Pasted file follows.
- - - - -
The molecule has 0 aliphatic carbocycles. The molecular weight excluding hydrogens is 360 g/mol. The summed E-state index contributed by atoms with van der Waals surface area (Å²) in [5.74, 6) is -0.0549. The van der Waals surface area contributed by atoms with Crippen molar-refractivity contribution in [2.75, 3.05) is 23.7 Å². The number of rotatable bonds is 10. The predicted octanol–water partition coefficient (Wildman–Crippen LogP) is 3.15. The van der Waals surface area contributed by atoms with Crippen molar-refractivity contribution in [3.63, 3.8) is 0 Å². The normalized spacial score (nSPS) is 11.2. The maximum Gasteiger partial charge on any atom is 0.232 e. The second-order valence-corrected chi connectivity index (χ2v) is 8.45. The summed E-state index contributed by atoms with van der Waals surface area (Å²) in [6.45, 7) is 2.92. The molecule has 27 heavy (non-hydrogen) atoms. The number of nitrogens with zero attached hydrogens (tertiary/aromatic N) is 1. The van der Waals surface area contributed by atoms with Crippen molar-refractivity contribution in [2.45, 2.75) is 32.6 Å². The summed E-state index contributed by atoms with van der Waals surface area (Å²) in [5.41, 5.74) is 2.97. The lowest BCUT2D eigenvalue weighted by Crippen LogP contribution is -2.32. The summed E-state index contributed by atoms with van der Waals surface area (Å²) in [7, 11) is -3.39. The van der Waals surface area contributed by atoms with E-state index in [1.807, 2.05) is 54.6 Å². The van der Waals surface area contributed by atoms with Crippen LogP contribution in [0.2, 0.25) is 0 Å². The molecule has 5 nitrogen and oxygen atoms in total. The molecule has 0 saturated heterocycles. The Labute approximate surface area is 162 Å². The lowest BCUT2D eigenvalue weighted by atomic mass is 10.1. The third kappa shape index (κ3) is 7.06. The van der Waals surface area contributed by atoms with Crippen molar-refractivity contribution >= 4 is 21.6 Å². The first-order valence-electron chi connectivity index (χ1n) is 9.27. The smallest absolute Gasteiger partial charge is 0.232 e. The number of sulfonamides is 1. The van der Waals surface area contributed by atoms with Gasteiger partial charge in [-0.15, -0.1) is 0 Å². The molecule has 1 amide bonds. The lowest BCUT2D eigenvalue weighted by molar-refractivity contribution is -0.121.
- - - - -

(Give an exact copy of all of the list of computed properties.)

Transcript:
The molecule has 0 aliphatic carbocycles. The molecular weight excluding hydrogens is 360 g/mol. The summed E-state index contributed by atoms with van der Waals surface area (Å²) in [5.74, 6) is -0.0549. The van der Waals surface area contributed by atoms with Crippen molar-refractivity contribution in [2.75, 3.05) is 23.7 Å². The number of rotatable bonds is 10. The predicted octanol–water partition coefficient (Wildman–Crippen LogP) is 3.15. The van der Waals surface area contributed by atoms with Crippen molar-refractivity contribution in [3.63, 3.8) is 0 Å². The normalized spacial score (nSPS) is 11.2. The maximum Gasteiger partial charge on any atom is 0.232 e. The second-order valence-corrected chi connectivity index (χ2v) is 8.45. The summed E-state index contributed by atoms with van der Waals surface area (Å²) in [6.45, 7) is 2.92. The molecule has 27 heavy (non-hydrogen) atoms. The number of nitrogens with zero attached hydrogens (tertiary/aromatic N) is 1. The van der Waals surface area contributed by atoms with Crippen molar-refractivity contribution in [2.45, 2.75) is 32.6 Å². The summed E-state index contributed by atoms with van der Waals surface area (Å²) in [5.41, 5.74) is 2.97. The lowest BCUT2D eigenvalue weighted by Crippen LogP contribution is -2.32. The summed E-state index contributed by atoms with van der Waals surface area (Å²) in [7, 11) is -3.39. The van der Waals surface area contributed by atoms with E-state index in [1.807, 2.05) is 54.6 Å². The van der Waals surface area contributed by atoms with Crippen LogP contribution in [0.2, 0.25) is 0 Å². The molecule has 5 nitrogen and oxygen atoms in total. The molecule has 0 saturated heterocycles. The Labute approximate surface area is 162 Å². The lowest BCUT2D eigenvalue weighted by atomic mass is 10.1. The third kappa shape index (κ3) is 7.06. The van der Waals surface area contributed by atoms with Crippen molar-refractivity contribution >= 4 is 21.6 Å². The first-order valence-electron chi connectivity index (χ1n) is 9.27. The smallest absolute Gasteiger partial charge is 0.232 e. The number of sulfonamides is 1. The van der Waals surface area contributed by atoms with Gasteiger partial charge in [-0.15, -0.1) is 0 Å². The molecule has 1 amide bonds. The lowest BCUT2D eigenvalue weighted by molar-refractivity contribution is -0.121.